Stuart McDonald, the SNP MP for Cumbernauld, Kilsyth and Kirkintilloch East, co-sponsored a Westminster Hall debate on the subject earlier this year. While the Tory manifesto pledge is vague, McDonald warns that one option is the highest income threshold suggested in 2012 - £25,700, or more than the median yearly wage in the East Midlands. 

He described the current scheme as “just about the most draconian family visa rules in the world”, and believes a hike could affect more than half of British citizens. 

"Theresa May is forcing people to choose between their families and their homes in the UK - a choice which most people will think utterly unfair and unacceptable,” he said.  

For those a pay rise away from the current threshold, a hike will be demoralising. For Paul McMillan, 25, it is a sign that it’s time to emigrate.

McMillan, a graduate, met his American girlfriend Megan while travelling in 2012 (the couple are pictured above). He could find a job that will allow him to meet the minimum income threshold – if he were not now studying for a medical degree.  Like Matthew, McMillan’s partner has no intention of claiming benefits – in fact, he expects her visa would specifically ban her from doing so.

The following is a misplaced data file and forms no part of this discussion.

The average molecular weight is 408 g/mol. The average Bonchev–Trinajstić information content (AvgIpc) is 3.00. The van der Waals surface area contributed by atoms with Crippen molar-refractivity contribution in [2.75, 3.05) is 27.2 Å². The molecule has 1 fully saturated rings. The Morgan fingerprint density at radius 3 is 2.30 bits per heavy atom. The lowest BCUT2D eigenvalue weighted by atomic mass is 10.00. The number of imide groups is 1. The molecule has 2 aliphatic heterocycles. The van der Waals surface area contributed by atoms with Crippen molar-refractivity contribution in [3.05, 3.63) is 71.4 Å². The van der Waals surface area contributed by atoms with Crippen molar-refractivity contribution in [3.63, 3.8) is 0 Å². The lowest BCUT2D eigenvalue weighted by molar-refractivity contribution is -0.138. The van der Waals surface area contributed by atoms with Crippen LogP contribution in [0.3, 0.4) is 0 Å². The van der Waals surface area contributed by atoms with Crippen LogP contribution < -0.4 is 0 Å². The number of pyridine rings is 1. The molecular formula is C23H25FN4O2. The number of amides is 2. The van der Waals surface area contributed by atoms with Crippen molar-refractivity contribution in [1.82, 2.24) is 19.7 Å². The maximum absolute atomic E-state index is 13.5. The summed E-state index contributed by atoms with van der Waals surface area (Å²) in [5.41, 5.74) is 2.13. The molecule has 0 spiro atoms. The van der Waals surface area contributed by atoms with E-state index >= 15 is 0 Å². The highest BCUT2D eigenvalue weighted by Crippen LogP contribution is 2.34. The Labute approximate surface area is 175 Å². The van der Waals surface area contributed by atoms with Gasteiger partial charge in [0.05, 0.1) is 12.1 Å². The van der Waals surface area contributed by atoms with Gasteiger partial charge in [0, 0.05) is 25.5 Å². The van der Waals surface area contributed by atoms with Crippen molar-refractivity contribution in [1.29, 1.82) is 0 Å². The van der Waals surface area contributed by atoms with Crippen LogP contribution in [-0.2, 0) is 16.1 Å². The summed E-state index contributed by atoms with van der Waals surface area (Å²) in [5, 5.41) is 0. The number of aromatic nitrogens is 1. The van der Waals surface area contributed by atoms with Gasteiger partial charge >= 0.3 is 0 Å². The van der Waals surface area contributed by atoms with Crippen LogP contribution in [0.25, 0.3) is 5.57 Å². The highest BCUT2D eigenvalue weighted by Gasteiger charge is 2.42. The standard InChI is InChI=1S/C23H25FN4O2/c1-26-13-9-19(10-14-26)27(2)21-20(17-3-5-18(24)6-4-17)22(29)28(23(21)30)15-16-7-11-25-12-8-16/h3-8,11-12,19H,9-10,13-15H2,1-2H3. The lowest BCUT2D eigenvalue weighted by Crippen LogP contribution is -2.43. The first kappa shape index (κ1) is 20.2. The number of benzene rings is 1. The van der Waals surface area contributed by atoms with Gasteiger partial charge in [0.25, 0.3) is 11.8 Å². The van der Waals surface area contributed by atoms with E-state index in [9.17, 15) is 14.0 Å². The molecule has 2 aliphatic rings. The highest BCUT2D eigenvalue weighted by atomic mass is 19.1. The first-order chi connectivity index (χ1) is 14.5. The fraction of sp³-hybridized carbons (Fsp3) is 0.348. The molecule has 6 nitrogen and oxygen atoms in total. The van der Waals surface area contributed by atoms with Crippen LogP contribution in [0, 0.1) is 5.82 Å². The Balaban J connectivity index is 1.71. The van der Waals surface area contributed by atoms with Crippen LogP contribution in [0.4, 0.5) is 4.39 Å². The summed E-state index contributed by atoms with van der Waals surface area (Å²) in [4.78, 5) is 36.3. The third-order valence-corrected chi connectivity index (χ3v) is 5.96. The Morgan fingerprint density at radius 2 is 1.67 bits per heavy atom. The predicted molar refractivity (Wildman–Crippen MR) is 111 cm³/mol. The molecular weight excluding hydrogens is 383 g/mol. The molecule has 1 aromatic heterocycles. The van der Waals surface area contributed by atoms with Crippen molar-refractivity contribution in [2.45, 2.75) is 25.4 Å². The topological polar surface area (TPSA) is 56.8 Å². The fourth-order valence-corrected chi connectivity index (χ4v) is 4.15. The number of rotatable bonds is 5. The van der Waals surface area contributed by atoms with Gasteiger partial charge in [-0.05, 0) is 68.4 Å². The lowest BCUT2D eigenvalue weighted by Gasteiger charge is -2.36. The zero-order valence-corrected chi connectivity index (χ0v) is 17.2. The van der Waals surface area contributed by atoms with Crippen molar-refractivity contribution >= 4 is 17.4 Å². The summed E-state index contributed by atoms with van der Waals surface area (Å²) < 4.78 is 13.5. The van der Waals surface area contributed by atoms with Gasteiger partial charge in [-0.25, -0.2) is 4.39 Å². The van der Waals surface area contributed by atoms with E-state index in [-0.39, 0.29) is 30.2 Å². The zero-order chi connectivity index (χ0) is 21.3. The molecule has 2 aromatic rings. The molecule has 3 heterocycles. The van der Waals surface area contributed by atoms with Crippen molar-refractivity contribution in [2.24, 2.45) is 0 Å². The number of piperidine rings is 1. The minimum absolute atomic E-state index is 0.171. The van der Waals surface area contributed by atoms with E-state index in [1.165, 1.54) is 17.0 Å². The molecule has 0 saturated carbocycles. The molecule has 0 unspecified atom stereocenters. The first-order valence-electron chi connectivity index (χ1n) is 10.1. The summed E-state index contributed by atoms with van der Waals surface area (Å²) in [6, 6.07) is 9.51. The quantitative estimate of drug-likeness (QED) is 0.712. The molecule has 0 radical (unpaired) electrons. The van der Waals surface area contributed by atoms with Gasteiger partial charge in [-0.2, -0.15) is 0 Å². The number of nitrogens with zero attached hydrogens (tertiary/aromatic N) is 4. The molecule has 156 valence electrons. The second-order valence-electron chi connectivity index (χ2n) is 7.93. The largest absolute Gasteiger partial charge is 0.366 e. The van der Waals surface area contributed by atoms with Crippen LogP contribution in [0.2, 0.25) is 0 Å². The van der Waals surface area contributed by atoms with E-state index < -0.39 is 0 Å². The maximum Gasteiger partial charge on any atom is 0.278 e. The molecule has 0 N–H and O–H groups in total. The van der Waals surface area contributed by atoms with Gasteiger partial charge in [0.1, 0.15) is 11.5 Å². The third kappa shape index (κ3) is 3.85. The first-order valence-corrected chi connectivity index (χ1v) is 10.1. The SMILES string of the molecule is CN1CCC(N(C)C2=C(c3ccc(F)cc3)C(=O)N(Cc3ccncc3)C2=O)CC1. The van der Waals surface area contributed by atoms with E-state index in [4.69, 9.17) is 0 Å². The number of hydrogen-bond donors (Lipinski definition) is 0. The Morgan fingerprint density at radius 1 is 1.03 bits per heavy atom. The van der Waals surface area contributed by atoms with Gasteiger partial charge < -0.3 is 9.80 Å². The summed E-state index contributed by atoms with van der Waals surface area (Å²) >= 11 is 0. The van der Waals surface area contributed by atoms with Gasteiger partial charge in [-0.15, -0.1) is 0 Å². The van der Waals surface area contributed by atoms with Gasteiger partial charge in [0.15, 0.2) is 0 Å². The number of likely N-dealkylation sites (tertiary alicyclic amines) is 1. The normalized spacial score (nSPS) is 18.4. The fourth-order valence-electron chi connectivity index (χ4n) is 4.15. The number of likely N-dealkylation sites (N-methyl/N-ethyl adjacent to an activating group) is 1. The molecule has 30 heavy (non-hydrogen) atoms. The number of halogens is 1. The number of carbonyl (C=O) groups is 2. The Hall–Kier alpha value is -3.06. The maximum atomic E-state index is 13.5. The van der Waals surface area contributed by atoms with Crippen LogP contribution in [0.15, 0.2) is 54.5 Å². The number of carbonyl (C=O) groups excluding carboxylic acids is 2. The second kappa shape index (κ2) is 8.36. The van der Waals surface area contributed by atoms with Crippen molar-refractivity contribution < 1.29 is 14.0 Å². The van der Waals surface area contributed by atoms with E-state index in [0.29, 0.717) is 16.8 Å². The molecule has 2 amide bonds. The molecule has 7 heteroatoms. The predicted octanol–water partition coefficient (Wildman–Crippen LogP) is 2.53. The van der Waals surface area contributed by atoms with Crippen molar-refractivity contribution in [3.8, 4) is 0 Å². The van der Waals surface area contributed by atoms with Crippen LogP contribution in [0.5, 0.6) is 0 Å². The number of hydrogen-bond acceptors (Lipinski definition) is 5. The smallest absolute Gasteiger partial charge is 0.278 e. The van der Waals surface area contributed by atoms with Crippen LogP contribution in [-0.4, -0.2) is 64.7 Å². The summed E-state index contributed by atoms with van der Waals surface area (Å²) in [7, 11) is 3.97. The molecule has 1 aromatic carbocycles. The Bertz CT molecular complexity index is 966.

Fed up with the hostile attitude to immigrants, and confident of his options elsewhere, McMillan is already planning a career abroad. “I am going to take off in four years,” he told me. 

As for why the Tories want to raise the minimum income threshold, he thinks it’s obvious – to force down immigration numbers. “None of this is about the amount of money we need to earn,” he said. “We’re an easy target for the government.”

Julia Rampen is the digital news editor of the New Statesman (previously editor of The Staggers, The New Statesman's online rolling politics blog). She has also been deputy editor at Mirror Money Online and has worked as a financial journalist for several trade magazines.